No preview · Article · Mar 2015 · American journal of health behavior
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    ABSTRACT: More than 25% of young adult Oklahomans smoked cigarettes in 2012. Tobacco marketing campaigns target young adults in social environments like bars/nightclubs. Social Branding interventions are designed to compete directly with this marketing. To evaluate an intervention to reduce smoking among young adult "Partiers" in Oklahoma. The Partier peer crowd was described as follows: attendance at large nightclubs, fashion consciousness, valuing physical attractiveness, and achieving social status by exuding an image of confidence and financial success. Repeated cross-sectional study with three time points. Randomized time location survey samples of young adult Partier bar and club patrons in Oklahoma City (Time 1 [2010], n=1,383; Time 2 [2011], n=1,292; and Time 3 [2012], n=1,198). Data were analyzed in 2013. The "HAVOC" Social Branding intervention was designed to associate a smoke-free lifestyle with Partiers' values, and included events at popular clubs, brand ambassador peer leaders who transmit the anti-tobacco message, social media, and tailored anti-tobacco messaging. Daily and nondaily smoking rates, and binge drinking rates (secondary). Overall, smoking rates did not change (44.1% at Time 1, 45.0% at Time 2, and 47.4% at Time 3; p=0.17), but there was a significant interaction between intervention duration and brand recall. Partiers reporting intervention recall had lower odds of daily smoking (OR=0.30 [0.10, 0.95]) and no difference in nondaily smoking, whereas Partiers who did not recall the intervention had increased odds of smoking (daily AOR=1.74 [1.04, 2.89]; nondaily AOR=1.97 [1.35, 2.87]). Among non-Partiers, those who recalled HAVOC reported no difference in smoking, and those who did not recall HAVOC reported significantly increased odds of smoking (daily AOR=1.53 [1.02, 2.31]; nondaily AOR=1.72 [1.26, 2.36]). Binge drinking rates were significantly lower (AOR=0.73 [0.59, 0.89]) overall. HAVOC has the potential to affect smoking behavior among Oklahoma Partiers without increasing binge drinking. Copyright © 2015 American Journal of Preventive Medicine. Published by Elsevier Inc. All rights reserved.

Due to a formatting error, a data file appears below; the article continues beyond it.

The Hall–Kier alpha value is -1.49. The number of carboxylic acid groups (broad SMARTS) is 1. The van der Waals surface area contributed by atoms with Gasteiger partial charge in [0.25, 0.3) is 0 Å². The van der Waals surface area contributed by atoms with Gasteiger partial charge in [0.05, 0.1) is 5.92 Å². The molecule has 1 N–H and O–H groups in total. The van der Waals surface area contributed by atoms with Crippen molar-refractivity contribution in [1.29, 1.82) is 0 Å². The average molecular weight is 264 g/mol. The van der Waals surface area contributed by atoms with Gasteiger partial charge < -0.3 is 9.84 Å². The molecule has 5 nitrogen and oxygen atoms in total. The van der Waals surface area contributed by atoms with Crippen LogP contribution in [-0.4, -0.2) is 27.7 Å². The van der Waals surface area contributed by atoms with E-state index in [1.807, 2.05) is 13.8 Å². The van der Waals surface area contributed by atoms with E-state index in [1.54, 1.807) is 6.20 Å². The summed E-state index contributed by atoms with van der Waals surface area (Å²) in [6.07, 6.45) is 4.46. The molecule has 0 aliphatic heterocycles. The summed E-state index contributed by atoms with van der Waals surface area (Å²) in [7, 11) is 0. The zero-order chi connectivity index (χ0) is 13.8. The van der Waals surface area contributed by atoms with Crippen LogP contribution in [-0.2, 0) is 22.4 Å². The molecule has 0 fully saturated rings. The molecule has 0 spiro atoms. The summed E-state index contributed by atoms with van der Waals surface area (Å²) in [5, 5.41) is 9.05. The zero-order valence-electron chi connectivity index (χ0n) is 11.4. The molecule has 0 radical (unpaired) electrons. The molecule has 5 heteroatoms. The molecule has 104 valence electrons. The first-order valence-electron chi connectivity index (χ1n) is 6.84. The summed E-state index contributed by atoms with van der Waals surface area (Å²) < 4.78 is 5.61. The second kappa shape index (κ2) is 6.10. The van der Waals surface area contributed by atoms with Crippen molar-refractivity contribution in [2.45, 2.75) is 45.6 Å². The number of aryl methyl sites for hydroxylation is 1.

Full-text · Article · Jan 2015

  • No preview · Article · Jan 2015
  • Emily Anne McDonald · Pamela M Ling